Education curriculum Nigeria needs for basic schools
Education institutions, in most parts of the world, are shifting from doctrinal curriculum to a curriculum that balances doctrines with skills, with emphasis on cross-disciplinary skills that remain relevant to life, whether a person practises trade learnt in school or not.
Sadly, Nigeria is not yet in the league of nations that have embraced the hybrid curriculum. Over the years, basic and secondary education sub-sectors have been challenged by poor infrastructure and inadequate qualified teachers, among others, leading to poor enrollment and poor learning outcomes.
Stakeholders blamed the curriculum used in schools as responsible for the poor quality of learning due to its outdated contents. Currently, the curriculum in use is devoid of practical skills, critical thinking, problem-solving, digital literacy, financial education and environmental sustainability.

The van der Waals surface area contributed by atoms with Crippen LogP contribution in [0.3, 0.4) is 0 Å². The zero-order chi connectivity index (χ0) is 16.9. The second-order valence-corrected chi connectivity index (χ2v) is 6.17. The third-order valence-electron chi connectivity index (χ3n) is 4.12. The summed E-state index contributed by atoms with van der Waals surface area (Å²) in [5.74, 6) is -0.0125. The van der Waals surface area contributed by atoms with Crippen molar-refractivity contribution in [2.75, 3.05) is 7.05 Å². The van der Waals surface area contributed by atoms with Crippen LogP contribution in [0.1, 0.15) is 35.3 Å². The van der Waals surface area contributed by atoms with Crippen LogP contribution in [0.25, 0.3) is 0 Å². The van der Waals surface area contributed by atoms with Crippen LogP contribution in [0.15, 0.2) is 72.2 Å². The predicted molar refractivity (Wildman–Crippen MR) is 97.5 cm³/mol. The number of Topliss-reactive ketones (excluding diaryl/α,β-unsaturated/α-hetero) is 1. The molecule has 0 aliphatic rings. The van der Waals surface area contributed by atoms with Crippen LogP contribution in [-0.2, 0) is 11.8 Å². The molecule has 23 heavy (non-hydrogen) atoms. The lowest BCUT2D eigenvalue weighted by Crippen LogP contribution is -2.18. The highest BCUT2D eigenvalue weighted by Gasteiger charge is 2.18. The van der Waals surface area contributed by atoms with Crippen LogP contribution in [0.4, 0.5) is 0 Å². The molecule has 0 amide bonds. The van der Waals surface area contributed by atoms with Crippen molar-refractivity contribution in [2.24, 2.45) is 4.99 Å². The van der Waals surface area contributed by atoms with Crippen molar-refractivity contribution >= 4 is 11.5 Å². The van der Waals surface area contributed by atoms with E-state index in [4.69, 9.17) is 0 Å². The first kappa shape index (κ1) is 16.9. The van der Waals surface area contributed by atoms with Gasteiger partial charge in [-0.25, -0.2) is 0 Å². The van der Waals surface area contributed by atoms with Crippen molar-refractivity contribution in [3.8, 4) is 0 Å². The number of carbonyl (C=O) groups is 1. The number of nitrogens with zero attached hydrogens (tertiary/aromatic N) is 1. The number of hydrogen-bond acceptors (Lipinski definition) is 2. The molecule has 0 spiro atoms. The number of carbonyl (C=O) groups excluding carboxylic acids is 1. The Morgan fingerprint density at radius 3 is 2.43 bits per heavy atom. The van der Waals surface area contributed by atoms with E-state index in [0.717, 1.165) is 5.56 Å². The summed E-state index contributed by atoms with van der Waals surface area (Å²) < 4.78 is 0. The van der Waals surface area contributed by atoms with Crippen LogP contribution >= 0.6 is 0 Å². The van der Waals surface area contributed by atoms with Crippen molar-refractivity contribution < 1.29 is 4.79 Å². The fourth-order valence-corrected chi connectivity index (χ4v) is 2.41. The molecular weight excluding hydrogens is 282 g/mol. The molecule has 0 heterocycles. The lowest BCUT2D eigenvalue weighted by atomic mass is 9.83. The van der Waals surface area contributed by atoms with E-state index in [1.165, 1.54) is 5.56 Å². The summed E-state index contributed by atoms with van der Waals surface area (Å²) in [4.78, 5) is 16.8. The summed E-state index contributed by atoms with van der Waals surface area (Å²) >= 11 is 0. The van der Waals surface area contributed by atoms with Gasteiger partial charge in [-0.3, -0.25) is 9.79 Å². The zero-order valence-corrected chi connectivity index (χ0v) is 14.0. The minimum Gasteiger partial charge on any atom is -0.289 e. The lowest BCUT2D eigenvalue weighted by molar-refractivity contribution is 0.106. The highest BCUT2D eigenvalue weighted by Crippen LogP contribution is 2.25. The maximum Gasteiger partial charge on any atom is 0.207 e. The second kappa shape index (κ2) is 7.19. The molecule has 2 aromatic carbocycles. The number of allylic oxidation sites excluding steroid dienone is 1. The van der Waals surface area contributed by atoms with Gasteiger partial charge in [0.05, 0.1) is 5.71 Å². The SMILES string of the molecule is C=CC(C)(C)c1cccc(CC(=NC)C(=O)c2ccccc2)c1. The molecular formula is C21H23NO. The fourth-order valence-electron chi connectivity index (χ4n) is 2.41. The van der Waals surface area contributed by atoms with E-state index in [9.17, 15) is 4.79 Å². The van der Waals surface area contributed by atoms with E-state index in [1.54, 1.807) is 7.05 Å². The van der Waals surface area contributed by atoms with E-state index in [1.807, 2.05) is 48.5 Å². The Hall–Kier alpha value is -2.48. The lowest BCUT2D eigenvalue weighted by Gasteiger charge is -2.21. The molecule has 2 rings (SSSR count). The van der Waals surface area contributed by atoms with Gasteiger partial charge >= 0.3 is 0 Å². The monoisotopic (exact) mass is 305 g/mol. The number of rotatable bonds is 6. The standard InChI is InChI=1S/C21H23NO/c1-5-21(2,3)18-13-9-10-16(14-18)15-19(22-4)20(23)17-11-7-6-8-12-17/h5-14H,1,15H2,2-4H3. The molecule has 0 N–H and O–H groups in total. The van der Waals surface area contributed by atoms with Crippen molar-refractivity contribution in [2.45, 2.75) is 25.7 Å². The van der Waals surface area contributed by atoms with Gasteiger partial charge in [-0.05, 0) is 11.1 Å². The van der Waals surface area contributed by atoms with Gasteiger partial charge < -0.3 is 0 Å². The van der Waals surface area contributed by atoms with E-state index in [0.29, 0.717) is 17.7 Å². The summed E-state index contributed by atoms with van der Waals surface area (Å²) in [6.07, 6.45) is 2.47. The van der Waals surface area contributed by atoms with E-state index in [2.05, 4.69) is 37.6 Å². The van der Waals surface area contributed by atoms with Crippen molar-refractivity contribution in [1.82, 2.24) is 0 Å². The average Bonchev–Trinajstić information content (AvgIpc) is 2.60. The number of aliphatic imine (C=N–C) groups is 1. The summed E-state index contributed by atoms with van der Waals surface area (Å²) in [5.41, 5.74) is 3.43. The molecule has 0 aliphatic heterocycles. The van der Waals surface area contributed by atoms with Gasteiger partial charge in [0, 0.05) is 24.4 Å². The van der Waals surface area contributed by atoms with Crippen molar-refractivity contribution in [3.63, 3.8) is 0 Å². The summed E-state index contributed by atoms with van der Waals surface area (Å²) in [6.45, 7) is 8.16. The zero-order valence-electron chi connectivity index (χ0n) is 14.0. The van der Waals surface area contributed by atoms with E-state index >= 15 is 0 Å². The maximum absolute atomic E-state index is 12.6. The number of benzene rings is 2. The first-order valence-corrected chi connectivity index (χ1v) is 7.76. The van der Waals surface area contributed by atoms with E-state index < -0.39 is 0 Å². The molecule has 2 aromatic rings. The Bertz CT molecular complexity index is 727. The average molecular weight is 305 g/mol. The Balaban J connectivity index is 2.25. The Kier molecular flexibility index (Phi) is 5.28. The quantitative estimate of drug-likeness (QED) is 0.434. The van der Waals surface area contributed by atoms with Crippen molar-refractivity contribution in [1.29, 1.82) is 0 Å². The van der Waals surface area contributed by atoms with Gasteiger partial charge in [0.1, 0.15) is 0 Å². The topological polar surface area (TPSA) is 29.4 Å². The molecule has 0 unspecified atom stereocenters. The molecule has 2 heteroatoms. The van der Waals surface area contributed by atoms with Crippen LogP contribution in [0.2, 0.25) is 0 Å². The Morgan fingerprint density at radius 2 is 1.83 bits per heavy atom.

Stakeholders are worried that graduates of secondary education in Nigeria lack employable and requisite skills to function well in the society, making it necessary to import artisans and other skilled workers into the country from neighbouring countries.
Although the Federal Government had approved the mandatory inclusion of trade subjects in secondary school curriculum as part of efforts to bridge the skill gap, most of the schools in the country lack competent teachers and instructional materials for the effective handling of the 37 trade subjects.
Erstwhile Executive Secretary of National Senior Secondary Education Commission (NSSEC), Dr. Benjamin Abakpa, said the Federal Government was in the process of reviewing curricula being used for teaching and learning in secondary schools in the country.
Founder, Afe Babalola University, Ado Ekiti (ABUAD), Chief Afe Babalola, had also described the curriculum being used in schools as outdated, lamenting several attempts at reviewing them over the years have not achieved desired results.